Ehrlichiosis History

Ehrlichiosis is one of a number of bacterial tickborne diseases that occur in the United States. The most common by far is Lyme disease, but others include Rocky Mountain spotted fever, tularemia and ehrlichiosis. In the United States ticks can also be responsible for transmitting parasites and viruses, which may cause illness (81).

There are numerous ehrlichial species that can infect humans and animals worldwide, five of which are known to infect humans. However, this section will focus on those species that cause clinical illness in humans in the United States. Ehrlichia sennetsu, the cause of sennetsu fever in the far east, is not known to exist in the United States. Ehrlichia canis, the cause of canine monocytic ehrlichiosis, does occur in the US, but has only rarely been documented to infect persons in other countries (81).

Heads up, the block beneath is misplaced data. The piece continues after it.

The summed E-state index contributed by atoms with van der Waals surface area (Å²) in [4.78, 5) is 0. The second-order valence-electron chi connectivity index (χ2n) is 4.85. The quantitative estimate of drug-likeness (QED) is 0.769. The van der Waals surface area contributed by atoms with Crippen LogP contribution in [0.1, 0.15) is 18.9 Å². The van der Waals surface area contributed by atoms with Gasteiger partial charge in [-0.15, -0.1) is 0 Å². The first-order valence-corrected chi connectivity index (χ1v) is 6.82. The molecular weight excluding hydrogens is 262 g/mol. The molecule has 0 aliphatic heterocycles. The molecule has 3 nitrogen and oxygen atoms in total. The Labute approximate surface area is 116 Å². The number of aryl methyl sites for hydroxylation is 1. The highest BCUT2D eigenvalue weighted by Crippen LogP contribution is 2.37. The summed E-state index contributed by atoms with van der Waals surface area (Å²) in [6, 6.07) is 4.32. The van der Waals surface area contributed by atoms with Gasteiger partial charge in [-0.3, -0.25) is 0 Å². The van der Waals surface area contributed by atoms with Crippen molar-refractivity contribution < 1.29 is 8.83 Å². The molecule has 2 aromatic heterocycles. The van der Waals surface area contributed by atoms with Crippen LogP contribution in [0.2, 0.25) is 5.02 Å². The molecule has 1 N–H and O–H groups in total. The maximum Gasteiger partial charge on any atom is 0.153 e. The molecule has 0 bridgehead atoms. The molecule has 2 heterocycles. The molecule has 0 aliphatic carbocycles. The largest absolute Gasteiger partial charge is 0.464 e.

Ehrlichiosis is considered an emerging zoonotic pathogen based on the fact that both conditions affecting humans in the United States are newly identified and not fully characterized. Ehlichiosis was initially characterized as a condition of dogs in the 1930s. E. canis was identified as a pathogen causing illness in military working dogs in Vietnam in the 1960s. Human ehrlichiosis is a newly recognized disease in the United States and was first identified in 1986. The agent of human monocytic ehrlichiosis (HME), Ehrlichia chaf-feensis, was first identified in 1991. The name is derived from Fort Chaffee Arkansas, where the Ehrlichia species was first isolated from an ill soldier. Human granulocytic ehrlichiosis (HGE) was first recognized in a series of patients from Minnesota and Wisconsin in the early 1990s (82-84).

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